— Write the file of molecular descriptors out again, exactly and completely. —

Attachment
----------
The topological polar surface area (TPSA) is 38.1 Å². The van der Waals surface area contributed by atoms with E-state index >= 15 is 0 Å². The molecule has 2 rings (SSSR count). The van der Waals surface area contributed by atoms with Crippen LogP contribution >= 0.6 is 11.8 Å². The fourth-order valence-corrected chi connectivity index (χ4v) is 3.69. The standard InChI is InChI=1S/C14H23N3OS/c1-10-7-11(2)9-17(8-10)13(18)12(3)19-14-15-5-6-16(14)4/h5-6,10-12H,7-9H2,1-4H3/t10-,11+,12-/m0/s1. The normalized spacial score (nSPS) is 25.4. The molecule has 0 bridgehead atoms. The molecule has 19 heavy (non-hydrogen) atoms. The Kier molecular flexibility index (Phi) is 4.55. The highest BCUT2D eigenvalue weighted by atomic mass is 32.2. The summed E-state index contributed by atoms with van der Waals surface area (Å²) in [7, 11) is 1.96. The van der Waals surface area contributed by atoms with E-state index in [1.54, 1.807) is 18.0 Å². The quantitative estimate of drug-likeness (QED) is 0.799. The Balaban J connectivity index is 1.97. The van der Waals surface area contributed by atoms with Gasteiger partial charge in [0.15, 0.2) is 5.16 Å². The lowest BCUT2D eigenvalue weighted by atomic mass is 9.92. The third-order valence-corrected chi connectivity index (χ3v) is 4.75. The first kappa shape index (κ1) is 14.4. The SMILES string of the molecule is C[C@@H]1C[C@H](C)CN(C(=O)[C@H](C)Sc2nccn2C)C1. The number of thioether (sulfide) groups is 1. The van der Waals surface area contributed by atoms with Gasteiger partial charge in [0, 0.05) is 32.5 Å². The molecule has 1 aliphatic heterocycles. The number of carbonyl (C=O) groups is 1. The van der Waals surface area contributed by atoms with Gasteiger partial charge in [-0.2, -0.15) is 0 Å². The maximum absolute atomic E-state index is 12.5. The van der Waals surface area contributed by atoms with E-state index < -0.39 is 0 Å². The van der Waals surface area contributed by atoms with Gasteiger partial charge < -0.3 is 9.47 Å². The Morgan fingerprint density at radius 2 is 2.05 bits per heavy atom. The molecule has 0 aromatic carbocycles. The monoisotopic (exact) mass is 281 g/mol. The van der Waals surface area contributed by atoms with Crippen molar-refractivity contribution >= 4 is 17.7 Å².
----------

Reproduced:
The topological polar surface area (TPSA) is 38.1 Å². The van der Waals surface area contributed by atoms with E-state index >= 15 is 0 Å². The molecule has 2 rings (SSSR count). The van der Waals surface area contributed by atoms with Crippen LogP contribution >= 0.6 is 11.8 Å². The fourth-order valence-corrected chi connectivity index (χ4v) is 3.69. The standard InChI is InChI=1S/C14H23N3OS/c1-10-7-11(2)9-17(8-10)13(18)12(3)19-14-15-5-6-16(14)4/h5-6,10-12H,7-9H2,1-4H3/t10-,11+,12-/m0/s1. The normalized spacial score (nSPS) is 25.4. The molecule has 0 bridgehead atoms. The molecule has 19 heavy (non-hydrogen) atoms. The Kier molecular flexibility index (Phi) is 4.55. The highest BCUT2D eigenvalue weighted by atomic mass is 32.2. The summed E-state index contributed by atoms with van der Waals surface area (Å²) in [7, 11) is 1.96. The van der Waals surface area contributed by atoms with E-state index in [1.54, 1.807) is 18.0 Å². The quantitative estimate of drug-likeness (QED) is 0.799. The Balaban J connectivity index is 1.97. The van der Waals surface area contributed by atoms with Gasteiger partial charge in [0.15, 0.2) is 5.16 Å². The lowest BCUT2D eigenvalue weighted by atomic mass is 9.92. The third-order valence-corrected chi connectivity index (χ3v) is 4.75. The first kappa shape index (κ1) is 14.4. The SMILES string of the molecule is C[C@@H]1C[C@H](C)CN(C(=O)[C@H](C)Sc2nccn2C)C1. The number of thioether (sulfide) groups is 1. The van der Waals surface area contributed by atoms with Gasteiger partial charge in [0, 0.05) is 32.5 Å². The molecule has 1 aliphatic heterocycles. The number of carbonyl (C=O) groups is 1. The van der Waals surface area contributed by atoms with Gasteiger partial charge in [-0.2, -0.15) is 0 Å². The maximum absolute atomic E-state index is 12.5. The van der Waals surface area contributed by atoms with E-state index < -0.39 is 0 Å². The van der Waals surface area contributed by atoms with Gasteiger partial charge < -0.3 is 9.47 Å². The Morgan fingerprint density at radius 2 is 2.05 bits per heavy atom. The molecule has 0 aromatic carbocycles. The monoisotopic (exact) mass is 281 g/mol. The van der Waals surface area contributed by atoms with Crippen molar-refractivity contribution >= 4 is 17.7 Å².